General Malaise Barely Evaded

Why do I even look at the news – my “consumption” of which is out of spiritual necessity minimized to reading the headlines in Google News? 8-year-old boy shoots himself in the head at a firearms expo, 7-year-old boy kidnapped then shot to death, Neo-Nazi plot to assassinate Obama.

The places where my jawbone fits in its sockets floods with hot anger. My spirit rebels against the hard and cold instances of brutal despair for the individuals and their loved ones, but my mind quickly makes a getaway into the general meaning of such instances. We are supposed to have biophilia, an affinity for the earth, for rivers, for other creatures, for life.

Quickly put on some Bach, open again David Orr’s Earth in Mind on the environment and education – book seem so innocent compare dot the internet, but that’s a illusion – with Amie on my lap “fishing” while she sings about the Whoop-Dee-Dooper Bounce. From the corner of my eye I also stalk the new bird that has been frequenting our feeders, the Red-Bellied Woodpecker. I’ve been wowed by its red hood, its novelty and most of all, I admit, its rarity here in the North-East. I feel shamefully proud that it is here with us and to make things worse I’m intent on stealing its soul with my camera. Why this need to possess its image? Well, here it is anyway:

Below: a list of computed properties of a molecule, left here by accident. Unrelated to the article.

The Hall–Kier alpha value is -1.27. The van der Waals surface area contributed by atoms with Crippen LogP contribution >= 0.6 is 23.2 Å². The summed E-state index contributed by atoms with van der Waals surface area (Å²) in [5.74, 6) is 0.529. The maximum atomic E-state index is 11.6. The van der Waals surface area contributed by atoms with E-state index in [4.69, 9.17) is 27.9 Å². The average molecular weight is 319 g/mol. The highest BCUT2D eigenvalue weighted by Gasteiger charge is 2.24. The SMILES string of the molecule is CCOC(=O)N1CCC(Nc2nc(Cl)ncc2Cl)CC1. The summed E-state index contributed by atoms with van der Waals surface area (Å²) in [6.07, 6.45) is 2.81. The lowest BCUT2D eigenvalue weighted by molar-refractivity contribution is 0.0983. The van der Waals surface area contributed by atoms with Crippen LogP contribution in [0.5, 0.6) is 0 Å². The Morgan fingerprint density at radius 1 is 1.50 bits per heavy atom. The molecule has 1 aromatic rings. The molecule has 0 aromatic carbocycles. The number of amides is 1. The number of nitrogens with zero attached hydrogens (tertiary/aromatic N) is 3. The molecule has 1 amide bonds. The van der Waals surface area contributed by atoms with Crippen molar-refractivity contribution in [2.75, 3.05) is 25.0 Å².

Red-Bellied Woodpecker, October 2008 (c) Katrien Vander Straeten

I also “caught” the Carolina Wren, who has been around all this time, but whose presence at the feeder is new. Here’s the bird in its box:

Carolina Wren, October 2008 (c) Katrien Vander Straeten

I am well aware that the presence of a lens between myself and these birds only distances us further, and that that is an arrogant statement. “Us”, as if the bird cares about how distant I am (as long as it’s at least ten feet). “Further”, as if I can ever bridge even those ten feet. And as if I could feed wildness so I could take a picture for a reward.

Why wasn’t it enough to just see it? The same with the book.  I often find my character has been ruined by my education in general but especially by academics and my “specilisation” in philosophy. It is addicted to sentences and abstractions and  incapable of spontaneously undergoing awe and joy at a natural instance. Such moments of simply being-in-the-moment are too rare, such moments like yesterday, when I cleaned out some of our gutters and marveled at how this wet black soil came to be in them, ten feet away from the ground. Then I thought it’s not soil but decayed leaves and pine needles, and then but that’s what soil is and I nearly fall off the ladder.

Back in the living room I read Orr quoting Aldo Leopold (A Sand County Almanac):

One of the penalties of an ecological eduction is that one lives alone in a world of wounds.

I write “for Amie” in the margin (it is something I need to equip her for), close the book and plot the making of bread and this entry.

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